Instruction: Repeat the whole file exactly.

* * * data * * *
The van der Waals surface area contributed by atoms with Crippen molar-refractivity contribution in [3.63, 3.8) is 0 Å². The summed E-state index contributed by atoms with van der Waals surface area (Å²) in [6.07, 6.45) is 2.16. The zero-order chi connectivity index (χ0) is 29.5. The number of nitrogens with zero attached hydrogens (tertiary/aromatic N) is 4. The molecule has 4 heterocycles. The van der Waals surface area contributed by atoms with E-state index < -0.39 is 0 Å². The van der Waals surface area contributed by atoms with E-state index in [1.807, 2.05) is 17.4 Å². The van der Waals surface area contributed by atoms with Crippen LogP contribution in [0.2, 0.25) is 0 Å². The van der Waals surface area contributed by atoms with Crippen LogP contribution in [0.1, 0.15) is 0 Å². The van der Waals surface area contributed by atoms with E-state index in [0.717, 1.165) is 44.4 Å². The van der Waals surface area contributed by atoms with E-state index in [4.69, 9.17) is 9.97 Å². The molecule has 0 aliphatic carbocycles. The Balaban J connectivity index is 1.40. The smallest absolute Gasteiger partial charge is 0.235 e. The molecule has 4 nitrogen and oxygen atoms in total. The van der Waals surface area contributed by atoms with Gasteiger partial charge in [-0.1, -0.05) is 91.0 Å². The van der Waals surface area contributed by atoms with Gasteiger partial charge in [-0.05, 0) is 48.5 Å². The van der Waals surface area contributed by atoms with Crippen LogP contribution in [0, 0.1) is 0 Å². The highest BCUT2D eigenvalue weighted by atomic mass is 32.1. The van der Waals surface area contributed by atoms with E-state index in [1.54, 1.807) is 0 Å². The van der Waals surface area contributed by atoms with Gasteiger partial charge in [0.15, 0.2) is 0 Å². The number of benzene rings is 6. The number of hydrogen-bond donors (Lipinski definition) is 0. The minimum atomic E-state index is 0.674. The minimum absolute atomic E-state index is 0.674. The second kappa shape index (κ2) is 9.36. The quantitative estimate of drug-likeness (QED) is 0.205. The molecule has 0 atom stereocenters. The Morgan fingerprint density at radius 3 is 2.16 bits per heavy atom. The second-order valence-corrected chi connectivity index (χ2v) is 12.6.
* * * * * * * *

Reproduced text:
The van der Waals surface area contributed by atoms with Crippen molar-refractivity contribution in [3.63, 3.8) is 0 Å². The summed E-state index contributed by atoms with van der Waals surface area (Å²) in [6.07, 6.45) is 2.16. The zero-order chi connectivity index (χ0) is 29.5. The number of nitrogens with zero attached hydrogens (tertiary/aromatic N) is 4. The molecule has 4 heterocycles. The van der Waals surface area contributed by atoms with E-state index < -0.39 is 0 Å². The van der Waals surface area contributed by atoms with E-state index in [1.807, 2.05) is 17.4 Å². The van der Waals surface area contributed by atoms with Crippen LogP contribution in [0.2, 0.25) is 0 Å². The van der Waals surface area contributed by atoms with Crippen LogP contribution in [0.1, 0.15) is 0 Å². The van der Waals surface area contributed by atoms with E-state index in [0.717, 1.165) is 44.4 Å². The van der Waals surface area contributed by atoms with E-state index in [4.69, 9.17) is 9.97 Å². The molecule has 0 aliphatic carbocycles. The Balaban J connectivity index is 1.40. The smallest absolute Gasteiger partial charge is 0.235 e. The molecule has 4 nitrogen and oxygen atoms in total. The van der Waals surface area contributed by atoms with Gasteiger partial charge in [-0.1, -0.05) is 91.0 Å². The van der Waals surface area contributed by atoms with Gasteiger partial charge in [-0.05, 0) is 48.5 Å². The van der Waals surface area contributed by atoms with Crippen LogP contribution in [0, 0.1) is 0 Å². The highest BCUT2D eigenvalue weighted by atomic mass is 32.1. The van der Waals surface area contributed by atoms with E-state index in [1.54, 1.807) is 0 Å². The van der Waals surface area contributed by atoms with Gasteiger partial charge in [0.15, 0.2) is 0 Å². The number of benzene rings is 6. The number of hydrogen-bond donors (Lipinski definition) is 0. The minimum atomic E-state index is 0.674. The minimum absolute atomic E-state index is 0.674. The second kappa shape index (κ2) is 9.36. The quantitative estimate of drug-likeness (QED) is 0.205. The molecule has 0 atom stereocenters. The Morgan fingerprint density at radius 3 is 2.16 bits per heavy atom. The second-order valence-corrected chi connectivity index (χ2v) is 12.6.